Sunday, August 1, 1999 - 12:00pm
This Op-ed appeared in the Sunday Republican on August 1, 1999 and in the Chicago Tribune on August 4, 1999.NASA has landed into the history books again, thirty years since the day Neil Armstrong took that "one small step for man." The space agency's most recent accomplishment reminds us that when those famous words were recorded in 1969, men were indeed the only ones allowed the adventure and challenge of space flight. Not until a decade later would NASA accept women astronauts into its ranks.
In 1985 Sally Ride shattered for American women the glass ceiling in space, and since then Shannon Lucid, Kathryn Sullivan, the late Judith Resnik, Mae Jemison and others have added to the catalogue of laudable accomplishments. Now Eileen Collins has extended that record one significant step further, becoming the first woman ever to command and lead a NASA mission. Although it's taken NASA until the last year of the twentieth century, it can finally be said that--when it comes to space--at last a woman is in the driver's seat.
Collins' history-making flight, as significant as it is, did not command the public attention it deserved. With the exception of John Glenn's return to space last fall, NASA missions in general--not just those including women--have not succeeded in grabbing the American psyche to the degree that the early Mercury, Gemini, and Apollo missions once did.
Certainly outer space has not become less exciting than it was in the 1960s. NASA, however, has not found compelling strategies to translate that inspiration to the public in ways that have meaning, value, and magnetism.
The lack of interest among women and girls in the space program is particularly striking. Seldom do the names of women astronauts make the list of "most admired American women." Few college women can retrieve the name of Sally Ride when listing female firsts. And it's the rare girl who wears a T-shirt emblazoned with rockets and the strong confident faces of Collins and her crewmate Cady Coleman.
The indifference is troubling. Coupled with persistent and pervasive cultural messages that math and science are the domain of boys, talented young women continue to be diverted from making a contribution to scientific knowledge. While NASA has made great strides in employing women over the last thirty years, one startling statistic remains. Only 17% of last year's applicants to the astronaut program were women. Obviously NASA needs to develop more effective ways to interest women in space exploration and recruit them into its program.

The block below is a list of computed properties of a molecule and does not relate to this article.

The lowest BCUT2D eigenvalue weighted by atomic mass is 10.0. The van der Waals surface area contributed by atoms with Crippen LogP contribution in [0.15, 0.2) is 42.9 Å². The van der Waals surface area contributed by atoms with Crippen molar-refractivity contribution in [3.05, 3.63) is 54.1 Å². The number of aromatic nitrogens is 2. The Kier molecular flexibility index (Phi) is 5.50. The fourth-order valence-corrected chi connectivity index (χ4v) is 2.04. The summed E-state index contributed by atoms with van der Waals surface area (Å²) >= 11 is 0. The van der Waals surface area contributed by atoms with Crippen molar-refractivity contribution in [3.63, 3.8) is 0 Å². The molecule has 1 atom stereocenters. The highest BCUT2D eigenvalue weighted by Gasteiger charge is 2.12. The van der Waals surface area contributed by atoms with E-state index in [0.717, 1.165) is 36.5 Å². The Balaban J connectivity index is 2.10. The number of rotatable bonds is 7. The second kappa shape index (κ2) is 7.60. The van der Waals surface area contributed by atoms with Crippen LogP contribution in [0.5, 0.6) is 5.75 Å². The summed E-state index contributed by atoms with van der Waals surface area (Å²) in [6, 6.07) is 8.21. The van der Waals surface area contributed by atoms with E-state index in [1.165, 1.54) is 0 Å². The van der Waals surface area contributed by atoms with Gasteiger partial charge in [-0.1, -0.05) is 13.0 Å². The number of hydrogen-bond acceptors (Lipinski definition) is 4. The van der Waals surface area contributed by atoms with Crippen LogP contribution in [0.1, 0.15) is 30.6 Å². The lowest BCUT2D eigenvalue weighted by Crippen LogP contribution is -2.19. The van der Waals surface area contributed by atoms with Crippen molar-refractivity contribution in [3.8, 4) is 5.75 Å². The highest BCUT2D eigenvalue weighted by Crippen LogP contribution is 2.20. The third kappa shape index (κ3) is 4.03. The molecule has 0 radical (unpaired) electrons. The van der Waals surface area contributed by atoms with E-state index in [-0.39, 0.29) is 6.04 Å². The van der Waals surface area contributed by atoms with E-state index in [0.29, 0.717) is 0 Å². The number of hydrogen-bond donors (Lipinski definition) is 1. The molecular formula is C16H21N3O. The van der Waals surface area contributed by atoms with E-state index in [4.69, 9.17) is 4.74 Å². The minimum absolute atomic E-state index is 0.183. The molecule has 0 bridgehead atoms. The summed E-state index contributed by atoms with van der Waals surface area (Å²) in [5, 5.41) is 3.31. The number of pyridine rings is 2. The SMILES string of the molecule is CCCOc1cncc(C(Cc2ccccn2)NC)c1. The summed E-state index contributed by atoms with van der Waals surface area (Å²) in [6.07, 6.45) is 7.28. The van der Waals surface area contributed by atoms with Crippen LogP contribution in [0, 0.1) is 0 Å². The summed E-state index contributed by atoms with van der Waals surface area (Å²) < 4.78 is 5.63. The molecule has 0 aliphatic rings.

Part of the problem is invisibility and cultural amnesia. Among our greatest national resources for imparting understanding of the space program is the National Air and Space Museum in Washington, D.C. The most-visited museum in the world, Air and Space attracts 10,000,000 visitors annually. While the museum is wildly popular, its exhibits are woefully out-of-date. The Apollo Gallery that chronicles the race to the moon remains virtually unchanged since the mid-seventies and captures nothing of women's early struggles to secure equal opportunity and far too little on their current contributions.
At present, the museum is undergoing extensive renovation and new exhibits are not likely to be added immediately. But the occasion of Collins' historic mission provides an auspicious moment to correct these failings.
The museum should honor the achievement of Collins and the formidable women who have gone before her in pledging now to place new and just emphasis on the role women have played in our national space story.
Still, we must deal with the matter of some unfinished business for the nation itself.
In an Oval Office ceremony last year that announced her appointment as shuttle commander, Collins seized the moment to remind us that she stands on the shoulders of many unacknowledged women in aviation, including the Mercury 13.
Largely unknown to the public, the Mercury 13 were accomplished women pilots who were tested in the 1960s for their mental and physical aptitude to become astronauts. In tests conducted by Dr. Randolph Lovelace II, chairman of NASA's special advisory committee on life sciences, the women scored as well as the famed Mercury 7 astronauts and, in some cases, better. Yet in the eleventh hour, as the women were to enter final testing in Pensacola, NASA got cold feet caused-by a bad case of sexism-and backed away from the project. The women were told simply to go home.
Mercury 13 member Jerri Sloan Truhill remembers that summer of 1961.
"I bought a ticket to Pensacola and had my bags packed," she recalled, her voice still filled with exasperation and anger. "I was a mother. It wasn't easy to get things ready to go, but I was eager to do it. I wanted a chance."
Truhill and the others did not get their chance even after forcing a Congressional hearing to review their case. In the 1960s, they had the right stuff, but it was the wrong time.
On the occasion of Collins' history mission the time is right to acknowledge the contributions of these early pioneers in America's space program. Recognition of their accomplishments will serve to inspire and recruit the next generation of women astronauts. It's time President Clinton conveyed the nation's thanks to Myrtle "K" Cagle, Jerrie Cobb, Jan Dietrich, Wally Funk, Jane Hart, Irene Leverton, Sarah Gorelick Ratley, Bernice "B" Steadman, Jerri Sloan Truhill, Rhea Allison Woltman and to the families of the late Marion Dietrich and Jean Hixson.
Women who struggle to open doors that have been closed to them know that the fight for equal rights takes many steps, not a single small one.
Martha Ackmann is a women's studies professor at Mount Holyoke College in South Hadley, Massachusetts.